Today at the Social Innovation Fund Grantee Convening we started with a design workshop challenge. We were asked to create a prototype for a communication tool targeted at a specific consumer. For our team, this was “Evidence Eva” a Ph.D. level evaluator with 20 years of prior experience who wants rigor in evaluations and is risk averse.

As a group, we decided that our goal was to help Eva see the upside of risk. To do this we designed a game called “Yellow Risk Road” in which Dorothy has to get to the Wizard of Oz by solving some social issues. She had the choice of low, moderate and high risk answers and the number of spaces she was able to advance varied by the level of risk.Game

The exercise was fun and we placed sixth out of 14 in voting for the best prototype. Beyond that, it got me thinking about risk as it relates to the Social Innovation Fund. As Wendy Spencer, the CEO of the Corporation for National and Community service, related to us yesterday, the Social Innovation Fund was a totally new idea when it was launched in 2009. Giving federal dollars to granting agencies so that they could leverage money through private and public matching dollars and then invest them in promising programs to solve the country’s toughest social problems was a risky idea. What if the programs turned out to be unfeasible or ineffective? What if the agencies could not meet the matches? What if there was (deep breath) a waste of government money?

In his Ted Talk about breaking down risks, professional kayaker Steve Fisher discusses being in a huge stadium and suspending a rope from one of the arches, and then swinging across the stadium in his kayak on that rope. He notes that one of the questions that the audience might ask is “What if the rope breaks?” Which really means “Isn’t that too risky?”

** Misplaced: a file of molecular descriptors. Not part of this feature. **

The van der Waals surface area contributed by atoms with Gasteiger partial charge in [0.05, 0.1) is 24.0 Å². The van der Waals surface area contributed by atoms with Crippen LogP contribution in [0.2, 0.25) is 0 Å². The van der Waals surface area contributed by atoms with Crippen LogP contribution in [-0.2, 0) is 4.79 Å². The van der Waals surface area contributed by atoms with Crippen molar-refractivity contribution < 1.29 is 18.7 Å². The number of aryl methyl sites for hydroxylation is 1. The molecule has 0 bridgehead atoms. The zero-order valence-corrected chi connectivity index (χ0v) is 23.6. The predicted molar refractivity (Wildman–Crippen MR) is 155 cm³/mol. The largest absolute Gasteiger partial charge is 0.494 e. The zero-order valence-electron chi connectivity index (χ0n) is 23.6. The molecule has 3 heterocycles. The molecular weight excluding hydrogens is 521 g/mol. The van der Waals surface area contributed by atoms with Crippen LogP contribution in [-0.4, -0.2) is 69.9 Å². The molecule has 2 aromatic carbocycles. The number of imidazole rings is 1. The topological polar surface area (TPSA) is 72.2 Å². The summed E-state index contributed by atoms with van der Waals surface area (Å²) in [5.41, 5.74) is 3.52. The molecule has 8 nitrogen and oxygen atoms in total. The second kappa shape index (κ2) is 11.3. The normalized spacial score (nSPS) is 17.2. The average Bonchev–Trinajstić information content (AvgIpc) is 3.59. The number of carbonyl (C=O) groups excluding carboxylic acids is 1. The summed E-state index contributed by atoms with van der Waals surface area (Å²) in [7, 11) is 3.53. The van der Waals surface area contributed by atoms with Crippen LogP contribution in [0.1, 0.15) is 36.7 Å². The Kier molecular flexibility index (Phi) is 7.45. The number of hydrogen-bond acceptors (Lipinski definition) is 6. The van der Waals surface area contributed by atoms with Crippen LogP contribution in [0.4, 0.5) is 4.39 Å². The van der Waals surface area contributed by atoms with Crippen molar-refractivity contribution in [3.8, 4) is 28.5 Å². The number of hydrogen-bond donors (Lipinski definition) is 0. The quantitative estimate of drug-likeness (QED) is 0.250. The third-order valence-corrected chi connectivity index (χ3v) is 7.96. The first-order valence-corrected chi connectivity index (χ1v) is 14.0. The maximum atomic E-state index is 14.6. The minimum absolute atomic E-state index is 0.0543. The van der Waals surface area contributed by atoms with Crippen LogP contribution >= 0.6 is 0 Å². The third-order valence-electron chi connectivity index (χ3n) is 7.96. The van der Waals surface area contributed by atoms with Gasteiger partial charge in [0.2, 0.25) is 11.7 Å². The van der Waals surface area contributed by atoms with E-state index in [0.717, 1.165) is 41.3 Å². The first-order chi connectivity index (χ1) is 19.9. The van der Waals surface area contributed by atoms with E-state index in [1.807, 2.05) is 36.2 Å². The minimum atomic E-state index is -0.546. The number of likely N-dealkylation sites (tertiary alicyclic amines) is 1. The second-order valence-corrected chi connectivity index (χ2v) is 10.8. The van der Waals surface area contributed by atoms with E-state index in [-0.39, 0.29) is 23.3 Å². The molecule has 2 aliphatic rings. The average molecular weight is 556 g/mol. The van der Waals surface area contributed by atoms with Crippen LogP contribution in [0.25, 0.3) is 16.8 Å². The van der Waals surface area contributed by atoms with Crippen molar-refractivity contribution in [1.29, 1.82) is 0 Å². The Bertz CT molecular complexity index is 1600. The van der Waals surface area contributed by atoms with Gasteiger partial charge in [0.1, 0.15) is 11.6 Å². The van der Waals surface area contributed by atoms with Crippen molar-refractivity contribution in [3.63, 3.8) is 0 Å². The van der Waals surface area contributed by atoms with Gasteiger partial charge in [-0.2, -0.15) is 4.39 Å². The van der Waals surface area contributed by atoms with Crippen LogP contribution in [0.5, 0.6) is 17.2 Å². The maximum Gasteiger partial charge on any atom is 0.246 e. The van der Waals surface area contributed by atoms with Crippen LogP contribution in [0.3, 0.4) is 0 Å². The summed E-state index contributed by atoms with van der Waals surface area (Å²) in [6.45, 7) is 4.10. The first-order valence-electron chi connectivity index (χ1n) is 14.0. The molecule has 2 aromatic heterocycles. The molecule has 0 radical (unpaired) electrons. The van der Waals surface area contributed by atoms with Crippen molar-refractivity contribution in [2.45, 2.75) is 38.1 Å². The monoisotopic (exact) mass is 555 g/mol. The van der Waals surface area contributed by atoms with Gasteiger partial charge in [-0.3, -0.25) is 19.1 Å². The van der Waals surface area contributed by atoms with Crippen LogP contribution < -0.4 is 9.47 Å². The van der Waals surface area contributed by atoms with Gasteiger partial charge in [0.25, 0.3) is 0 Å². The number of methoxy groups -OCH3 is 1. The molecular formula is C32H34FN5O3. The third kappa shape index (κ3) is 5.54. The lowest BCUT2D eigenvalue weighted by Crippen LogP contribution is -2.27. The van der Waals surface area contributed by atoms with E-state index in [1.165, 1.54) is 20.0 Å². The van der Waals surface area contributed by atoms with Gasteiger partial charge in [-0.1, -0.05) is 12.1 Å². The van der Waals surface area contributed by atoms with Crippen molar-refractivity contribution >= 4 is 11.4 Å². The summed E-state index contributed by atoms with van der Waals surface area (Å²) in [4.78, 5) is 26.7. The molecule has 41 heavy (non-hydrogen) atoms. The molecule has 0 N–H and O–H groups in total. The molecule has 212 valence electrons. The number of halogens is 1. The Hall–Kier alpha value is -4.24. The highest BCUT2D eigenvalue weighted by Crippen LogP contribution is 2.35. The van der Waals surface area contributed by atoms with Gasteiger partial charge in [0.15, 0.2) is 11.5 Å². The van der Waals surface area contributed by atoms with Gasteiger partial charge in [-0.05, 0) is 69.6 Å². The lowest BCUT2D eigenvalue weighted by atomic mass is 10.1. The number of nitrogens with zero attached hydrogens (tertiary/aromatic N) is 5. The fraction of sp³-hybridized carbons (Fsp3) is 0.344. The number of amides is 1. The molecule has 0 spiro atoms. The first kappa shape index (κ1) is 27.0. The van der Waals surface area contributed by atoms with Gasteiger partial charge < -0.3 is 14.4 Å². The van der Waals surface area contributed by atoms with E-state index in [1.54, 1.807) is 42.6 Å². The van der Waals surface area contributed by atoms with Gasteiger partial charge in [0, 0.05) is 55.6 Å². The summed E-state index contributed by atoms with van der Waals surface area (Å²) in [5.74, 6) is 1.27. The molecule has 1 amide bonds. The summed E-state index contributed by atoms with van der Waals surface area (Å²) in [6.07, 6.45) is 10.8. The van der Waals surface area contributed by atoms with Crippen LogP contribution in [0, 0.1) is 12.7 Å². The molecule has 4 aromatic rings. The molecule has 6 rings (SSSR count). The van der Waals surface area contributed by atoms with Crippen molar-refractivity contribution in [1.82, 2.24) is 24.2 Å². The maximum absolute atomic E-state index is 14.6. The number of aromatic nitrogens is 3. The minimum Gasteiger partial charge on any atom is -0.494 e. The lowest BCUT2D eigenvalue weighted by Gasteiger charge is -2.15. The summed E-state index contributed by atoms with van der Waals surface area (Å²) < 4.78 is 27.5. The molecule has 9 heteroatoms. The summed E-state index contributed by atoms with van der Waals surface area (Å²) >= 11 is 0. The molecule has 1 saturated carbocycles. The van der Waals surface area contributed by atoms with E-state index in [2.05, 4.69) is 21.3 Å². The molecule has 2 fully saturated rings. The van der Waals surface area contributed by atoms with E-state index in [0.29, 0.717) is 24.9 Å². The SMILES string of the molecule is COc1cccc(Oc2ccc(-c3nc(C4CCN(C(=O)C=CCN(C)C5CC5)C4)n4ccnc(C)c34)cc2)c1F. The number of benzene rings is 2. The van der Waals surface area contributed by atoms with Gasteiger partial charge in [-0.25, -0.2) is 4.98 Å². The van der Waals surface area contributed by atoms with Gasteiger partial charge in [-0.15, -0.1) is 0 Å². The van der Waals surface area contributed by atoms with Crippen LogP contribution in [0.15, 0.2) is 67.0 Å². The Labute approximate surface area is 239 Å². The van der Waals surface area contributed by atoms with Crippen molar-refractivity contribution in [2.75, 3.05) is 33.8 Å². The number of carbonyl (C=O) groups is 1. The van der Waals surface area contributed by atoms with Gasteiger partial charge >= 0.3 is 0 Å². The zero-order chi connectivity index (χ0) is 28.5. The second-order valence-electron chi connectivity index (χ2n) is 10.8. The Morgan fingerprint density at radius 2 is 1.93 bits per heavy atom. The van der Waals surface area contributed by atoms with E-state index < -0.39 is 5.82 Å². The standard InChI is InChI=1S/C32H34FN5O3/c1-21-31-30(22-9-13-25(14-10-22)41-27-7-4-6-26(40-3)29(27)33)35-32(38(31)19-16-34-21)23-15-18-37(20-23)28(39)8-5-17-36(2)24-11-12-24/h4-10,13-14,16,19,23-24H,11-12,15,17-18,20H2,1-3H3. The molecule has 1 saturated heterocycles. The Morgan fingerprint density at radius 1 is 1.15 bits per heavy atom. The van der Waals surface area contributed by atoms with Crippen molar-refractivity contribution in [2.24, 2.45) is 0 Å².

We have to admit, the KITS Social Innovation Fund that was just awarded to United Way of Lane County (UWLC) in collaboration with OSLC is not without its own risks. UWLC has to raise a $1 million match to the federal funds every year and each sub-grantee will have to match their grant dollars. That’s not a small task. Then the sub-grantees will need to have KITS teams trained and start the program in their schools (in some cases from scratch). This could raise all sorts of “what ifs”: What if UWLC can’t raise the match, what if the sub-grantees can’t, what if they can’t learn the program, what if the proverbial rope breaks?

Fisher talks about how extreme adventurers prepare for risks. They “demystify” them — taking a seemingly crazy idea, breaking it down into smaller steps, and then figuring out how each step individually might be attainable. So the rope won’t break because they select a type that holds thousands more pounds than will need to be suspended. Then they tackle the issue of how long the rope needs to be so that the kayak won’t hit the ground. That’s a relatively simple mathematical formula. Then they tackle other issues of safety and so on. If you break down the risks and address each one, things stop looking scary and start looking like fun.